- The Washington Times - Wednesday, June 12, 2019

Immigrant-rights advocates urged the Supreme Court on Wednesday to delay a ruling on the Trump administration’s move to add a citizenship question to the 2020 census, saying new evidence has tainted the government’s case.

The justices heard oral argument earlier this year and are expected to issue a ruling by the end of this month.

But a group of activist organizations that sued to block the question said the new evidence is so explosive that it must require a do-over at the lower courts.

The evidence includes documents from a now-deceased GOP consultant who the activists say ghost-wrote the justification documents the administration relied on to add the citizenship question. That consultant, Thomas Hofeller, has also written about the use of the citizenship question in helping Republicans draw districts to maximize their political power.

The government says it wasn’t aware of Hofeller’s work and it was not essential to the decision-making.



A lower court judge last week, who had previously ruled the 2020 citizenship question illegal, was skeptical of the government’s argument.

The activists, in a brief with the Supreme Court late Wednesday, said the justices should let that play out before issuing a ruling.

“These revelations cut to the heart of this case,” wrote Dale Ho, a lawyer for the American Civil Liberties Union, who is leading the arguments for the Trump opponents.

The citizenship question has become a major battle line for liberal activists and Democrats on Capitol Hill.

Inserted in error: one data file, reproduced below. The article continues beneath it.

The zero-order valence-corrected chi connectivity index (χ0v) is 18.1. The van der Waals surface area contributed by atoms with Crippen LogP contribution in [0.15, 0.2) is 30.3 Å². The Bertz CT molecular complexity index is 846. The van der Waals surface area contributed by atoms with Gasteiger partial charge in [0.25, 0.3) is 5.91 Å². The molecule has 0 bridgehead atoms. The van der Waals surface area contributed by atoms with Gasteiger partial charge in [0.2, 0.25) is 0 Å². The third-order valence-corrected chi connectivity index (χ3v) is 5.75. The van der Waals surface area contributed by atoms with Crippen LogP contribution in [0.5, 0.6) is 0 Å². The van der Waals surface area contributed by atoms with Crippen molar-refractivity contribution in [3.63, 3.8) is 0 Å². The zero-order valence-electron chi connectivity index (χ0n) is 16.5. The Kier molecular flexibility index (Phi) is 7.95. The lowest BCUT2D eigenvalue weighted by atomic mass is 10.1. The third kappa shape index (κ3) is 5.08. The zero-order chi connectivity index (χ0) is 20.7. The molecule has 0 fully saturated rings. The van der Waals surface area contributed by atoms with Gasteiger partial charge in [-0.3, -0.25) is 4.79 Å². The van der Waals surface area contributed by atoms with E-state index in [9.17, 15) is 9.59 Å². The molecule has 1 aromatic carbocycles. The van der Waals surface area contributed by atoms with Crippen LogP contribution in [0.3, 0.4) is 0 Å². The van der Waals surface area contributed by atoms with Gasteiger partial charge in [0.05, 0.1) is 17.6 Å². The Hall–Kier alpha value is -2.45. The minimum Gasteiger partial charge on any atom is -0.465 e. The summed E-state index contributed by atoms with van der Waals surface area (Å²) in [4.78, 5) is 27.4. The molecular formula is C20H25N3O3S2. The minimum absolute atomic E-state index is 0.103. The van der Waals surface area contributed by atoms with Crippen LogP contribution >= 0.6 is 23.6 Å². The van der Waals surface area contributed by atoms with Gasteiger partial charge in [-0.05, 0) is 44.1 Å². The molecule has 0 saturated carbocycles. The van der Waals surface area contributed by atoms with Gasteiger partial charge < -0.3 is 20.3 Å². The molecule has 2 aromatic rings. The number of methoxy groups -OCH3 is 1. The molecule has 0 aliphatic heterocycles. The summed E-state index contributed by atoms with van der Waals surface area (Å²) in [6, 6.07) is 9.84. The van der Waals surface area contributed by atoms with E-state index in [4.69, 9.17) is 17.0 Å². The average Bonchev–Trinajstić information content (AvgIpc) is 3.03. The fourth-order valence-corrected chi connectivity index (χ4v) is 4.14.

Earlier Wednesday the House Oversight Committee voted to recommend holding Attorney General William P. Barr and Commerce Secretary Wilbur Ross, who oversees the census, in contempt of Congress for not complying fast enough or fully enough with subpoenas about the census.

Republicans on Capitol Hill said the contempt vote was another attempt to taint the case now before the Supreme Court.

The moves on Capitol Hill and in the courts could also be seen as a Hail Mary.

Based on the tenor of oral argument in April, most analysts figured the court was headed for a 5-4 decision upholding the citizenship question as a valid exercise of administration powers.

The full census regularly asked about citizenship up through 1950, the “long form” asked about it through 2000, and the American Community Survey — an annual census form that replaced the long form after 2000 — still asks about it.

But Democrats said adding it back into the full census now is an attempt to scare illegal immigrants and even legal resident minorities into not complying, thus skewing the census’s results.

“It has to be seen in the context — the context of an anti-immigrant policy coming out of this White House. And it’s designed to intimidate,” Rep. Gerald Connolly, Virginia Democrat, said during Wednesday’s contempt vote.

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